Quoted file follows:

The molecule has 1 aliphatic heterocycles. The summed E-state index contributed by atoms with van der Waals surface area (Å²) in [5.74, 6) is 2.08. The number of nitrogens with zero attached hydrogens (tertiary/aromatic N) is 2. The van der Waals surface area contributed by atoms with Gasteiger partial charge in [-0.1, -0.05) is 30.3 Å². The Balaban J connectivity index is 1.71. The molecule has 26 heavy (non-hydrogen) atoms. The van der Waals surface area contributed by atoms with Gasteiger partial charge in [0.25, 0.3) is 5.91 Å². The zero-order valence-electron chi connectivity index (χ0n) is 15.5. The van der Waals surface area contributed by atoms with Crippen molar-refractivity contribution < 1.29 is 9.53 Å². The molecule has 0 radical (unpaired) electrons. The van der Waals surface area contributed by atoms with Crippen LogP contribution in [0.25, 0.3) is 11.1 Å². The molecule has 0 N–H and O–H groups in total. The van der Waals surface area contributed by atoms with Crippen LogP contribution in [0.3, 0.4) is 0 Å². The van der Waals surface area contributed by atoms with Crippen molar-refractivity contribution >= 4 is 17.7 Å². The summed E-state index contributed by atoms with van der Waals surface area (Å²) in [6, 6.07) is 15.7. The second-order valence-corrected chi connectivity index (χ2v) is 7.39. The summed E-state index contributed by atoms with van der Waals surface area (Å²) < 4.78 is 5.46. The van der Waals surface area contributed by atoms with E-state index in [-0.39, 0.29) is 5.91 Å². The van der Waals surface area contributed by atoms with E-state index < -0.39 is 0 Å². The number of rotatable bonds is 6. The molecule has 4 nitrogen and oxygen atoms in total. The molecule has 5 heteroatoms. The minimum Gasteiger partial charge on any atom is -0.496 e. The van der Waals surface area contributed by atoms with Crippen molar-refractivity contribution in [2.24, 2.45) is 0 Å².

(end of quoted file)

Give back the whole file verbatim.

The molecule has 1 aliphatic heterocycles. The summed E-state index contributed by atoms with van der Waals surface area (Å²) in [5.74, 6) is 2.08. The number of nitrogens with zero attached hydrogens (tertiary/aromatic N) is 2. The van der Waals surface area contributed by atoms with Gasteiger partial charge in [-0.1, -0.05) is 30.3 Å². The Balaban J connectivity index is 1.71. The molecule has 26 heavy (non-hydrogen) atoms. The van der Waals surface area contributed by atoms with Gasteiger partial charge in [0.25, 0.3) is 5.91 Å². The zero-order valence-electron chi connectivity index (χ0n) is 15.5. The van der Waals surface area contributed by atoms with Crippen molar-refractivity contribution < 1.29 is 9.53 Å². The molecule has 0 radical (unpaired) electrons. The van der Waals surface area contributed by atoms with Crippen LogP contribution in [0.25, 0.3) is 11.1 Å². The molecule has 0 N–H and O–H groups in total. The van der Waals surface area contributed by atoms with Crippen LogP contribution in [0.3, 0.4) is 0 Å². The van der Waals surface area contributed by atoms with Crippen molar-refractivity contribution >= 4 is 17.7 Å². The summed E-state index contributed by atoms with van der Waals surface area (Å²) in [6, 6.07) is 15.7. The second-order valence-corrected chi connectivity index (χ2v) is 7.39. The summed E-state index contributed by atoms with van der Waals surface area (Å²) < 4.78 is 5.46. The van der Waals surface area contributed by atoms with E-state index in [-0.39, 0.29) is 5.91 Å². The van der Waals surface area contributed by atoms with E-state index < -0.39 is 0 Å². The number of rotatable bonds is 6. The molecule has 4 nitrogen and oxygen atoms in total. The molecule has 5 heteroatoms. The minimum Gasteiger partial charge on any atom is -0.496 e. The van der Waals surface area contributed by atoms with Crippen molar-refractivity contribution in [2.24, 2.45) is 0 Å².